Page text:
Rosencrantz and Guildenstern are Undead -- Film Review



A horror spoof that has little reason for being, "Rosencrantz and Guildenstern are Undead" pretty much uses up its quotient of wit with the title. This low-budget tale combining vampires with Shakespeare has enough prominent names involved to interest video renters, but cult status hardly is assured.

Jake Hoffman (son of Dustin, who's inherited some of his father's shambling comic style) stars as Julian, a young slacker and improbable ladies man who has resorted to sleeping in his doctor father's office after being dumped by his gorgeous model girlfriend, Anna (Devon Aoki).

Desperate for work, Julian answers an ad looking for a "young, controllable, human theater director" to stage a low-rent, off-Broadway production of "Hamlet." Or at least a new adaptation of Shakespeare's classic, as written by the very pale Theo (John Ventimiglia, of "The Sopranos"), who has a secret agenda involving a 2,000-year-old grudge between him and the real Hamlet, who, it turns out, also was a vampire.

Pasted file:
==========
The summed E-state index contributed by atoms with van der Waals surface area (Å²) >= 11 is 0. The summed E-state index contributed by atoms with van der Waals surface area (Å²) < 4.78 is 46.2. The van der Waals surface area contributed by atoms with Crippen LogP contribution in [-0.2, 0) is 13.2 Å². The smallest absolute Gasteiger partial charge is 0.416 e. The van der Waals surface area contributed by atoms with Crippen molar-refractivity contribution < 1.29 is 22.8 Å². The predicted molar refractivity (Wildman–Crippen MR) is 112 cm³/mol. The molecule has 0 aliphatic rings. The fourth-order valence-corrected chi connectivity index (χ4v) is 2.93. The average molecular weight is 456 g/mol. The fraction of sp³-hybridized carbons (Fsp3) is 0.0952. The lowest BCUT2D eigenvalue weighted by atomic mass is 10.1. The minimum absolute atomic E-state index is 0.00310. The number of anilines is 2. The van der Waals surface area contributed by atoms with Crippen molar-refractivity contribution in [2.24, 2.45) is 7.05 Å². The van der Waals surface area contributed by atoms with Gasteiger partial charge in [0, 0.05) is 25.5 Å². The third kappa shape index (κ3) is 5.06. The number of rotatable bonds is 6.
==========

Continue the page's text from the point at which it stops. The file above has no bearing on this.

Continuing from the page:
Other characters who figure in the would-be satirical proceedings written and directed by Jordan Galland include Julian's self-aggrandizing actor friend (an amusing Kris Lemche); Anna's hyper-jealous mobster boyfriend (Ralph Macchio); and a police detective (Jeremy Sisto, clearly preparing for the "Law & Order" role that would come his way after this was filmed).

For the record, the film acknowledges its debt to playwright Tom Stoppard via a quick throwaway line, and the Danny Elfman-inspired musical score was composed by Sean Lennon.

Opened: Friday, June 4 (Indican Pictures)
Production: C Plus Pictures
Cast: Jake Hoffman, Devon Aoki, John Ventimiglia, Kris Lemche, Ralph Macchio, Jeremy Sisto
Director-screenwriter: Jordan Galland
Producers: Mike Landry, Carlos Velazquez, Russell Terlecki
Executive producer: Damon Giglio
Director of photography: Christopher LaVasseur
Editor: Connor Kalista
Production designer: Darsi Monaco
Costume designer: Cameron Folan
Music: Sean Lennon
No rating, 83 minutes